Jun 22, 16 • Real Estate

Quitclaim Deeds in Texas

A quitclaim deed is a purported transfer of a grantor’s right, title, and interest in a property; which is far different that other types of deeds such as general warranty or special warranty deeds which convey a property from one party to another.  Our office receives calls on a daily basis request to draft Quitclaim Deeds (often mispronounced “Quick Claim or Quick-claim”) based on poor advice from internet searches.

Because a quitclaim deed essentially releases whatever interest the grantor may have in of real property it typically is used as a clarifying instrument and commonly used to invalidate disputed claims of interest in suits to quiet title, breaches of contract cases and similar real property lawsuits. Most of the time, the quit claim does not amount to an actual conveyance and if mistakenly relied on as such, can lead to a cloud on the Grantee’s (or quitclaimee’s) interest in the property. Effectively, the quitclaim only acts as an estoppel against the grantor should he or she later claim an interest in the property conveyed.

Quitclaim deeds in Texas should only be used in very narrow circumstances.  When buyers or sellers have used these types of deeds commonly pulled from an online legal site, there is typically more cost to correct the instrument than would have existed from the beginning if an experienced real estate lawyer would have drafted it. Since title companies are inherently risk-adverse, quit claims are one of the least favorite instruments since they often express doubt, disclaim warranty and should (if properly drafted) expressly inform the grantee of the potential defects of the grantor’s title with words like:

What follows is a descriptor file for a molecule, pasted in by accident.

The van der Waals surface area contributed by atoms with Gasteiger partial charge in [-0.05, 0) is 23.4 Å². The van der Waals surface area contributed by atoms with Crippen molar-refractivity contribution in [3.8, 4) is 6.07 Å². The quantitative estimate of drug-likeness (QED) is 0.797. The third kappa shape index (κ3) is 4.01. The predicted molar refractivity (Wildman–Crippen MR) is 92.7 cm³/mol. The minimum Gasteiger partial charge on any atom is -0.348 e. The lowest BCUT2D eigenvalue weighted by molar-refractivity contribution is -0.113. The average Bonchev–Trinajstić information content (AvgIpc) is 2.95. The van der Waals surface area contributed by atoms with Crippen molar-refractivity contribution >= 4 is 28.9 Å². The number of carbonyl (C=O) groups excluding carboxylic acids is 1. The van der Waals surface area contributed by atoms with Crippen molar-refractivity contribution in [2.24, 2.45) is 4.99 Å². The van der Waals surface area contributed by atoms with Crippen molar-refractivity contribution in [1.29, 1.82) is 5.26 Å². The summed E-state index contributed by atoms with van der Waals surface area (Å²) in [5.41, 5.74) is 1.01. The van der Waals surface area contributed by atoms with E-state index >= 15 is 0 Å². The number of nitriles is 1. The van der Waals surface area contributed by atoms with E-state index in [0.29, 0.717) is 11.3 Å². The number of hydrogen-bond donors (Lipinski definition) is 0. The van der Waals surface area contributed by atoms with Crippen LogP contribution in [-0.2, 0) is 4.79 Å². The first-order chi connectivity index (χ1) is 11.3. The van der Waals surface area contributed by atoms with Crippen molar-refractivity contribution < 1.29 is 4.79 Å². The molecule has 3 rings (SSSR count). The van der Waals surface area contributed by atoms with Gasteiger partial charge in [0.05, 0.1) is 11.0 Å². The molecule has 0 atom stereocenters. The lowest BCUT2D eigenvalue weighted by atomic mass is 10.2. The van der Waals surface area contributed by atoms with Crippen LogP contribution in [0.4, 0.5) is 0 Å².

“For the Consideration, Grantor quitclaims to Grantee all of Grantor’s right, title, and interest in and to the Property, to have and to hold it to Grantee and Grantee’s heirs, successors, and assigns forever.  Neither Grantor nor Grantor’s heirs, successors, or assigns will have, claim, or demand any right or title to the Property or any part of it.”

Despite what most of the online legal website may profess, the use of quitclaim deeds in Texas is unadvisable without the guidance of a good Texas Deed “specialist” Lawyer. If you are presented with a situation in which you are being advised to use a quitclaim deed, you should seek legal advice from a Texas Real Estate Attorney. The Real Estate Attorneys at The Farah Law Firm, P.C. will gladly explain why using a quitclaim deed is not preferable and guide you towards the proper type of conveyance instrument for your situation.

Michael Farah

About Michael Farah

Michael Farah is the founder and managing attorney of the Farah Law Firm. Mike graduated from the University of New Hampshire School of Law and is licensed to practice law in Texas and New York.

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